After Covid-19, will the global supply chain expand to more countries and be stronger than ever?

Globalization is going through the biggest stress test since the 2008 global financial crisis.


However, you want to understand why the drivers of economic integration become stronger than many people think, consider the example of a kitchen equipment manufacturing center.


Globalization has allowed the flow of goods, services, and people to be freely and freely circulated among nations. But to achieve that, globalization has gone through four years of struggle, overcoming political assaults to become strong. And then the coronavirus outbreak suddenly occurred and could seriously hurt globalization, when supply chains were disrupted in a series.


Trump's tariff barriers, which have lasted for two years, are not nearly as dangerous as the outbreak of the coronavirus - even though it has been around for more than a month and now stands out as a potential threat towards 21st-century globalization.


Economists at Allianz estimate that the coronavirus outbreak and efforts to prevent the virus will cost world goods and services exports $ 320 billion a quarter, even greater than the annual losses from the US-China trade war.


It is not an exaggeration to say that the process of globalization that has helped shape global trade in the past 40 years has suffered the biggest blow since the financial crisis a year ago or the attacks. There will be one or two quarters with relatively poor results for global trade in goods and services, and will lead to fears of recession and whether policymakers will bring up or whether they have the right tools to deal with it or not.


However, it is not wrong to assume that: Globalization will become more resilient and more stable when going through wars like this. If you focus on physical goods trade as a sign of globalization, you ignore the other elements of this process, such as the dependence on foreign sales of US-listed businesses or the flow data and initiatives that are likely to stand firm in a pandemic.


Globalization critics are catching the epidemic period and raising concerns about China's over-reliance on everything from antibiotics, masks to pigments.


Globalization is out of control, said Wilbur Ross, US Secretary of Commerce, on Feb. 6 at the Oxford Union. Here, he defended Mr. Trump's tariff barriers by complaining: "At present, it takes 200 suppliers in 43 countries on 6 continents to produce iPhones."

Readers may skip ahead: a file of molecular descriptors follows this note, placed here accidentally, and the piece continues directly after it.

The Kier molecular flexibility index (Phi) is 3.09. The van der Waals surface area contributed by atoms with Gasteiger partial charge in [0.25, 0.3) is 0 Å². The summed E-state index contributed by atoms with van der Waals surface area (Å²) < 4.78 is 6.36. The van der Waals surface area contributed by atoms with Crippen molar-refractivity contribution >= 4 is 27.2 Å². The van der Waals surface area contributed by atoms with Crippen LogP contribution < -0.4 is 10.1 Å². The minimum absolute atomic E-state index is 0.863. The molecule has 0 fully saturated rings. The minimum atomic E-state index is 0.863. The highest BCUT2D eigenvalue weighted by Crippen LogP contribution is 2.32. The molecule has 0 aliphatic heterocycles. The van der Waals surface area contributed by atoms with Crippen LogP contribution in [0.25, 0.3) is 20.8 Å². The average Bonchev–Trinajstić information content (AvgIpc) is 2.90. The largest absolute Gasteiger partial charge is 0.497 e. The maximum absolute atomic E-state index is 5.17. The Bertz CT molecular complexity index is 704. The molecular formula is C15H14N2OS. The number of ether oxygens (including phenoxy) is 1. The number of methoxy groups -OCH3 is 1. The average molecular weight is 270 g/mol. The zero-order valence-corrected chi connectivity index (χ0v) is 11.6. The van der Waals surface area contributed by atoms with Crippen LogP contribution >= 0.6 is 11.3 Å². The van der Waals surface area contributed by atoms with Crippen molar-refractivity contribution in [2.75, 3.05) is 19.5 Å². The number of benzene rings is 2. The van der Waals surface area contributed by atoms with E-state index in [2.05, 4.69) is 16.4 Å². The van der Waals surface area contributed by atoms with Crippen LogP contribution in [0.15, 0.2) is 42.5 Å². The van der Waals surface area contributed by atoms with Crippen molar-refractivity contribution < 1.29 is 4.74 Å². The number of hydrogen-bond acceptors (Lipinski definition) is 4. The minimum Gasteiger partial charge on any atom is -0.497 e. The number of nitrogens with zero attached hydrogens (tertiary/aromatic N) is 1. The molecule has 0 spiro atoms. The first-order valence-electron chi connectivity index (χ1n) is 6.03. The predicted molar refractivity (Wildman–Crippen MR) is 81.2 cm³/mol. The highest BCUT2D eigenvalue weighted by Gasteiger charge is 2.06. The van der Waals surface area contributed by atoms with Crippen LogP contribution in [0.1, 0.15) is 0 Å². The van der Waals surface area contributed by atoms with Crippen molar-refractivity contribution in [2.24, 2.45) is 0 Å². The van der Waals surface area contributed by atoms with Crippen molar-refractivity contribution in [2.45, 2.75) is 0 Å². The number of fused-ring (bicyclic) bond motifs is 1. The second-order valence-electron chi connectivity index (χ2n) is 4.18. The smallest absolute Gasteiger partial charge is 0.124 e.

The Trump administration's tariffs are sure to accelerate the trend of moving production back home or locally. However, the beneficiary countries are clearly Vietnam, Mexico or Eastern Europe, not the United States. And in many cases, even as the location of final product assembly changes, components from China and parent companies from China remain an important part of this equation.


According to a World Bank study published in 2019, trade tied to the global supply chain has actually decreased since the financial crisis in 2018. Parts trade has slowed and actually decreased. in the period of 2011-2014, partly because China increased the production of many domestic components.


But Caroline Freund, Director of Trade, Integration and Climate Investment at the World Bank, said it would be wrong to see it as a sign of globalization.


"Although the supply chains have stopped expanding, there is no evidence that they are shrinking," she said.


She adds, it is still unclear whether even the shock arising from the coronavirus outbreak in China will change that.


“That shock has to be so big that you want to change the structure of the production. And it is not clear whether it is now or not, ”Ms. Freund said.


The number of companies participating in the global supply chain is enormous. At least 51,000 companies worldwide have one or more tier 1 supplier in affected areas of China, according to Dun & Bradstreet. An additional 5 million global companies have at least one tier II supplier in the Chinese affected region, including 938 Fortune 1000 companies.


Vasco Carvalho, an economist at Cambridge University and who studied the closest major supply chain shock that struck the global economy, said the impact of the coronavirus seems to be much more complicated.


He also argued that companies are now facing a difficult choice between continuing to participate in the current fragile global supply chain or to bear higher production costs at home in the context of emergencies. 


"We are entering a more volatile world, and to accommodate that uncertainty, there is a possibility that some companies may be able to downsize," he said. So it comes to the supply chain. I just think that you have to accept the current fragility or the cost of production will increase. "


Short-term losses in production seem to have far exceeded the losses from the US-China trade war in the past two years, said Kyle Handley, an economist at the University of Michigan. He and his colleagues at the Census Bureau and the Federal Reserve Committee have calculated the cost of those taxes on U.S. companies.


This situation is mainly due to the difficulty of moving the supply chain out of China for many components. Adding to the difficulty is the shortage of supply due to the closure of factories due to viruses, not merely an increase in costs, Mr. Handley said. Moreover, this time, companies around the world, along with US companies, are looking for alternative suppliers to avoid tariff barriers.


Since the 2011 disaster in Japan - accompanied by a year of flooding in Thailand, many multinational companies have learned to better deal with disasters and other threats to production by diversifying production sites. There are even arguments that coronavirus promotes globalization, whether related to production or sales, or to the outcome of unintended consequences.




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